58 further deaths due to Covid-19 and another 4,715 infections in 24 hours in the UK. A total of 38,937 new cases in the past 7 days. A cautious approach makes good sense, Dr Joe Pajak writes.
First published in March 2021.
As of today, 3,293,517 people (6.25% of UK adults) have now completed their full, recommended, course of TWO vaccinations against Covid-19; and 29,727,435 people (56.44% of UK adults) in total have received one dose. Such a wonderful achievement! We owe so much to staff in the NHS, together with thousands of volunteers, and those involved in the development, testing, and manufacture of our vaccines.
We must not forget that the vaccines the UK is using require two doses, so there is no cause for complacency.
Today’s data indicate the sad fact that 58 deaths have been reported in the last 24 hours in the UK due to Covid-19. This means that 1,110 people have now lost their lives in the last 14 days due to Covid-19.
In addition, 3,697 have now lost their lives because of the virus in the past 28 days. Transmission of the virus continues to be at a high level with 4,715 new cases reported in the last 24 hours and 76,388 new cases reported in the UK in the last 14 days.
It is worth noting here, the average number of new infections, and of deaths, reported in relation to the last 28 days of Covid-19 data: average reported daily numbers of infections (5,703) and the average reported daily number of deaths (132).
Latest health care data indicate that 4,560 patients suffering from Covid-19 are currently occupying hospital beds (as of 25 March), and 615 patients are requiring intensive care support (as of 26 March) – a continuing pressure for our NHS.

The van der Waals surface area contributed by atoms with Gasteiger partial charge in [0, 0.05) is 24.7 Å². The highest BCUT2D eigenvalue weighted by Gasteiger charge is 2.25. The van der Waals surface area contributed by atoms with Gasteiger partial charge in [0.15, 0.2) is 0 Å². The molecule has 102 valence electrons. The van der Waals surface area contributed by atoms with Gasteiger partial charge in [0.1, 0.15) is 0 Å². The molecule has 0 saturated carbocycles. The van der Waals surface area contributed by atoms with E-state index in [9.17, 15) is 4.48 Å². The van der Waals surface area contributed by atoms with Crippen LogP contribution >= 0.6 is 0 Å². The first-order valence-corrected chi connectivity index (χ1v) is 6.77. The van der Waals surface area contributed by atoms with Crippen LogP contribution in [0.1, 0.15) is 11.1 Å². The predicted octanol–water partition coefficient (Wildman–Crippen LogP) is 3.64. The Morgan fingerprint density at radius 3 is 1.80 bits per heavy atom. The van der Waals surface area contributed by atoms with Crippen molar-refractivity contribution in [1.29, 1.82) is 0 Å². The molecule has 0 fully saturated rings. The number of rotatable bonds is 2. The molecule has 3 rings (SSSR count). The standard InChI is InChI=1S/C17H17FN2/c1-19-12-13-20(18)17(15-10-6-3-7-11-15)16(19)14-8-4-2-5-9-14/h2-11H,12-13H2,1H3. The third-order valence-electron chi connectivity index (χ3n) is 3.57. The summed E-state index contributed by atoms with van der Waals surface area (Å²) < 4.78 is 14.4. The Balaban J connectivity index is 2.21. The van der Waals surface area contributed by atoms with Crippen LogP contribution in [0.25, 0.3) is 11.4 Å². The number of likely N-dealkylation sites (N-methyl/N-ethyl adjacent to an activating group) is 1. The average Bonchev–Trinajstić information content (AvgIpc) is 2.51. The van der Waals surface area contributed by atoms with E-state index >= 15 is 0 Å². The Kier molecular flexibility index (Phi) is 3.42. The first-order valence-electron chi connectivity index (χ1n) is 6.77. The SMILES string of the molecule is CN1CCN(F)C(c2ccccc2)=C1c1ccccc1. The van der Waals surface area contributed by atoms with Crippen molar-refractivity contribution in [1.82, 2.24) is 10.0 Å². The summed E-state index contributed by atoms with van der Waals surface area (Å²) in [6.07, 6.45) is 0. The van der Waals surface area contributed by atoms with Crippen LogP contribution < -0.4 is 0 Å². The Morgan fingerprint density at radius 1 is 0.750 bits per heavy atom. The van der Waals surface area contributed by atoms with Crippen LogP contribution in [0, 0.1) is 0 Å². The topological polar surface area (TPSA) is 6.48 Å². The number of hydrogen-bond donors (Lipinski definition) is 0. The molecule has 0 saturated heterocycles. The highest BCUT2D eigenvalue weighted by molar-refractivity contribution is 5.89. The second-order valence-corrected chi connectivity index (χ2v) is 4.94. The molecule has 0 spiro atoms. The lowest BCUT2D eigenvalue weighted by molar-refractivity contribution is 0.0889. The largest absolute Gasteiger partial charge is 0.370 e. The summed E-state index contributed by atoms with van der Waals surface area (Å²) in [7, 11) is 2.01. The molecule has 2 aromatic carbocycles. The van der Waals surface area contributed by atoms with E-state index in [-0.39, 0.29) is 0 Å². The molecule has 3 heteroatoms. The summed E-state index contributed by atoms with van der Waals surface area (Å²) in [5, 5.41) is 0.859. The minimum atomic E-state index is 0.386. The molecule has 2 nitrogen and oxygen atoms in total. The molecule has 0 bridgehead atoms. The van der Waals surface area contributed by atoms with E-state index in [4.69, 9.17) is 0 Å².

Note: The data for deaths attributed to COVID-19 – each following a reported positive test result for COVID-19 within 28 days of their death.
The Full Data
UK COVID-19 data 🦠 reported on 27 March 2021:
(previous day’s figures and change in brackets)
- 4,715 positive tests (↘️ -1,472) in the last 24 hours
- 363 hospital admissions (↗️ +9) – last reported 23 March
- 4,560 hospital in-patients (↘️ -292) – last reported 25 March
- 615 patients on ventilation beds (↘️ -15) – last reported 26 March
- 58 deaths (↘️ -12) in the last 24 hours
- 4,329,180 total positive cases (↗️ +3,865*) – since the first case was reported at the end of January 2020
- 126,573 total deaths – within 28 days of first positive test result (for COVID-19 reported up to 27 March 2021)
*Note: On 27 March 2021, 850 historic cases were removed from the dashboard. Due to a laboratory processing error these tests were reported as positive when they should have been recorded as void. This affected specimen dates between 23 and 25 March in local authorities primarily in the North East and Yorkshire. The cumulative total number of people tested positive was revised down on 27 March 2021. Historic published date totals have not been changed.
14-Day UK COVID-19 Data – Graph showing key data as trendlines as of 27 March 2021.
People vaccinated: (up to and including 26 March 2021)
- 29,727,435 first doses 💉 (↗️ +411,305), i.e. 56.44% of UK adults
- 3,293,517 second doses 💉 – fully vaccinated (↗️ +283,654), i.e. 6.25% of UK adults
People vaccinated in the UK (up to and including 26 March 2021).
Estimated ®️ number: (as of 26 March 2021)
- 0.7 to 0.9, with a daily infection growth rate range of -5% to -2%
New infections and deaths in the last 28 days:
- 159,691 new cases 🦠
- 3,697 new deaths
- 422 days since the first reported UK case
- 386 days since the first reported UK death
The total number of people whose death certificate mentioned COVID-19 as one of the causes: 148,125 – Registered up to Friday 12 March 2021.
These data, and trends, are shared to focus some light on the situation. We must never forget the data represent real people suffering, real people dying.
- Daily summary: Coronavirus in the UK | UK Government
- Coronavirus (COVID-19) NHS Advice | PMP Magazine
- Variants: distribution of cases data | Public Health England
- Vaccination Data | UK Government
Dr Joe Pajak, Professional experience applied scientific research and development, then director of a national children’s charity, trustee of a disability charity, and governor of NHS foundation trust hospitals.
[This piece was first published in PMP Magazine on 27 March 2021. | The author writes in a personal capacity.]